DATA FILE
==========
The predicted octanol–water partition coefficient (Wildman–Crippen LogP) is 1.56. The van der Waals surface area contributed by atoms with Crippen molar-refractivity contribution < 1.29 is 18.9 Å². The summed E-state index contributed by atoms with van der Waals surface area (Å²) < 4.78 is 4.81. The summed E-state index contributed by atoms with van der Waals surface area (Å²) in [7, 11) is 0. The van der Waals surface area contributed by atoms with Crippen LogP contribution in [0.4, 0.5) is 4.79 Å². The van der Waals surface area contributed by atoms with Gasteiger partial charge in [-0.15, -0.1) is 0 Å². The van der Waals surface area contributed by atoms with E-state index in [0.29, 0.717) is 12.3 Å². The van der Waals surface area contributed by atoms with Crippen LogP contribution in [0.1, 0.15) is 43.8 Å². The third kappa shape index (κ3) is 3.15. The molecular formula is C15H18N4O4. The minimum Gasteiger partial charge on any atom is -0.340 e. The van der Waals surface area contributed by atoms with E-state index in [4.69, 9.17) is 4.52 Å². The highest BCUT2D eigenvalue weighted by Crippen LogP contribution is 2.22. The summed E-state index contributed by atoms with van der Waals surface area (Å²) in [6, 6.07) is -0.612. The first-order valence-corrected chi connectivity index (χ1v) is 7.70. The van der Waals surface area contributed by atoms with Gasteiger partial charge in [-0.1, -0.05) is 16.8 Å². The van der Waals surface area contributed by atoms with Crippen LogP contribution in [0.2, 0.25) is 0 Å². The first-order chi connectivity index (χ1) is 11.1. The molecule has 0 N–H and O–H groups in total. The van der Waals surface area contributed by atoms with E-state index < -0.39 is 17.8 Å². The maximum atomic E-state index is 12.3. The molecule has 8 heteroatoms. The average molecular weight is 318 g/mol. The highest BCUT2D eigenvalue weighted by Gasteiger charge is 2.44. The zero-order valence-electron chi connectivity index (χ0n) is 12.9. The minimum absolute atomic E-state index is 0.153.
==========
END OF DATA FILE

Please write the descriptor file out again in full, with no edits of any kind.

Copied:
The predicted octanol–water partition coefficient (Wildman–Crippen LogP) is 1.56. The van der Waals surface area contributed by atoms with Crippen molar-refractivity contribution < 1.29 is 18.9 Å². The summed E-state index contributed by atoms with van der Waals surface area (Å²) < 4.78 is 4.81. The summed E-state index contributed by atoms with van der Waals surface area (Å²) in [7, 11) is 0. The van der Waals surface area contributed by atoms with Crippen LogP contribution in [0.4, 0.5) is 4.79 Å². The van der Waals surface area contributed by atoms with Gasteiger partial charge in [-0.15, -0.1) is 0 Å². The van der Waals surface area contributed by atoms with E-state index in [0.29, 0.717) is 12.3 Å². The van der Waals surface area contributed by atoms with Crippen LogP contribution in [0.1, 0.15) is 43.8 Å². The third kappa shape index (κ3) is 3.15. The molecular formula is C15H18N4O4. The minimum Gasteiger partial charge on any atom is -0.340 e. The van der Waals surface area contributed by atoms with E-state index in [4.69, 9.17) is 4.52 Å². The highest BCUT2D eigenvalue weighted by Crippen LogP contribution is 2.22. The summed E-state index contributed by atoms with van der Waals surface area (Å²) in [6, 6.07) is -0.612. The first-order valence-corrected chi connectivity index (χ1v) is 7.70. The van der Waals surface area contributed by atoms with Gasteiger partial charge in [-0.1, -0.05) is 16.8 Å². The van der Waals surface area contributed by atoms with Crippen LogP contribution in [0.2, 0.25) is 0 Å². The first-order chi connectivity index (χ1) is 11.1. The molecule has 0 N–H and O–H groups in total. The van der Waals surface area contributed by atoms with E-state index < -0.39 is 17.8 Å². The maximum atomic E-state index is 12.3. The molecule has 8 heteroatoms. The average molecular weight is 318 g/mol. The highest BCUT2D eigenvalue weighted by Gasteiger charge is 2.44. The zero-order valence-electron chi connectivity index (χ0n) is 12.9. The minimum absolute atomic E-state index is 0.153.